Category Archives: Biohazard Waste Disposal

Biohazard Waste Disposal

Hazardous Waste VS. Bio Hazardous Waste

Know the difference.

Yes. The two terms sound similar. However, hazardous waste is very different from bio-hazardous waste. Therefore, hazardous waste disposal would be different than bio-hazardous waste disposal. Though they  both can be produced in a health care environment, bio hazardous waste is what is typically generated in a health care setting, in the majority of circumstances. Bio-hazardous waste includes used syringes, razors, lancets and other devices that come in contact with bodily fluids. Both human and animal fluids.

Hazardous waste on the other hand, refers specifically to waste that waste deemed hazardous by the RCRA ACT. A waste would be deemed hazardous based on its level of re-activity. Some are considered hazardous since they are flammable, others because they are are corrosive toxic or poisonous. These substances need to be handled, stored and disposed of in a very specific way. While there are numerous and effective requirements for the disposal of bio-hazardous waste, hazardous waste requirements and regulations are more stringent. This is certainly due to the stronger danger posed by the mistreatment of hazardous wastes.  The disposal for hazardous waste is monitored and regulated by the Environmental Protection Agency, Department of Toxic Substance Control and other Federal, state and local bodies.

There is a lot of information out there about the proper disposal and treatment of bio-hazardous waste, medical waste, hazardous waste and other wastes. Treating waste correctly is very important for our way of living and also reflective of our general social attitudes.

– Remember, MedWaste Management provides great bio-hazardous and hazardous waste disposal along with other great services and products.

Call us today to start service! We are always happy to speak! (866) 254-5105

Our Services:

Medical Waste Disposal Services.

Bio-Hazardous Waste Disposal Services.

Pharmaceutical Waste Disposal Services.


Medical Waste Regulations In California.

Home Generated Sharps Waste Collection Points.



Reducing the Impact of Hospital Medical Waste – One Red Bag at a Time

A study published this last June has shed light on an alarming statistic for hospitals. If the healthcare system of the United States were a country, it would rank 13th in the world for hazardous greenhouse gas emissions. Published in PLOS ONE, the study unveils the environmental and health impact of our country’s health care industry.

Previously, investigators had only looked at the amounts of energy used by medical facilities in the United States, estimating that they were contributing 8% of the country’s greenhouse gases. This number changes dramatically when you begin to factor in other variables, such as medical waste disposal inside of hospital.

While hospitals are meant to secure the health and safety of the population, the methods are at the same time having a negative effect on public health. Due to the sheer number of harmful materials being produced during the course of health care in the United States, it is estimated that the pollutants generated are responsible for 470,000 DALYs annually. DALY – disability adjusted life years – is the measurement of years lost due to health issues, disabilities and premature death.

That number is comparable to the number of lives lost each year due to preventable medical errors as reported by the Institute of Medicine in 1999. That report sparked outrage, and major reform for patient safety in health care facilities. As this is of similar magnitude, it is important that health care providers take note of it now, and begin initiating practices that help to reduce their carbon footprint.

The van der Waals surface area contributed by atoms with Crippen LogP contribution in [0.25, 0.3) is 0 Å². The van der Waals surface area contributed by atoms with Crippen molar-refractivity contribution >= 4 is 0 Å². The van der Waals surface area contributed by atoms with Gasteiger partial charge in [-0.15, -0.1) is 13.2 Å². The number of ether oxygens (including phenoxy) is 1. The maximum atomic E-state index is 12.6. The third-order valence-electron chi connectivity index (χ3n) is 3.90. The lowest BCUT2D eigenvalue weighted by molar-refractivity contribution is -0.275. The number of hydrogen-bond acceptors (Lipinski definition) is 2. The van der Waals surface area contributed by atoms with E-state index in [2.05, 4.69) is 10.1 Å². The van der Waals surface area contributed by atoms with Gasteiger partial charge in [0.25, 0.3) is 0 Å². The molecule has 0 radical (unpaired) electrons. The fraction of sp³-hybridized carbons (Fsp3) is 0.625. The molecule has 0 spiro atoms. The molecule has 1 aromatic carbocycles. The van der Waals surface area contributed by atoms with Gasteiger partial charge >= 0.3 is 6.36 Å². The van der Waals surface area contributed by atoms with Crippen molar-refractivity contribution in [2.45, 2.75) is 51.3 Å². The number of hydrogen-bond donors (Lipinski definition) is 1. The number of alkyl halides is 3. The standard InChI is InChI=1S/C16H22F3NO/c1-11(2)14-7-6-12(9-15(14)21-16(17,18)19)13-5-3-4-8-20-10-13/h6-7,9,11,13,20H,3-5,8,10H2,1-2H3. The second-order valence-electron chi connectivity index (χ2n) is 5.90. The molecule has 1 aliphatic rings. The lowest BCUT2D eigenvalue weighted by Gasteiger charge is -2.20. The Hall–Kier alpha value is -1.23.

Medical Waste Disposal and the Environment

The way in which you are disposing of your hospital’s medical waste can make a drastic impact on your contribution to greenhouse gases. The production and then destruction of disposable products, such as red bags, emit dangerous gases into the breathing air. To reduce this, some hospitals have resorted to reusable containers where ever possible, especially in the transport of medical waste from its origination site to the storage area.

These containers follow all of the same guidelines outlined by the federal and state government, yet because they are being cleaned and reused continually, their use is reducing greenhouse gases. Just replacing the red bags in certain areas will make a big difference. Consider the tens of thousands you might use each year, and then multiply that number by the number of hospitals around the country. Once you begin to look at those numbers on a nationwide, or even statewide, scale you can see how the methods you use for medical waste disposal are a huge contributor to greenhouse gases.

Speak with MedWaste Management pros about actions you can take to reduce the amount of products being used to remove medical waste from your facility. Together, our mission can be to protect the inhabitants of the entire planet, not just the patients inside of our facility.

Illegal Dumping of Medical Waste is an Expensive Gamble

This past June, the Pennsylvania Department of Environmental Protection let it be known that violations with medical waste disposal for hospitals will be treated harshly. They fined both the UPMC and the Allegheny Health Network after an investigation found both were illegally disposing of their medical waste.

The investigation began almost 3 years ago when a local waste management company discovered untreated medical waste was mixed in with municipal garbage at a state landfill. Initially, it was believed that all had come from UPMC, but a further probe revealed that 2 hospitals in the Allegheny Health Network were also responsible. Both of the health systems were fined, yet the investigation continued around the state to ensure that no other medical facilities were also guilty of the practice.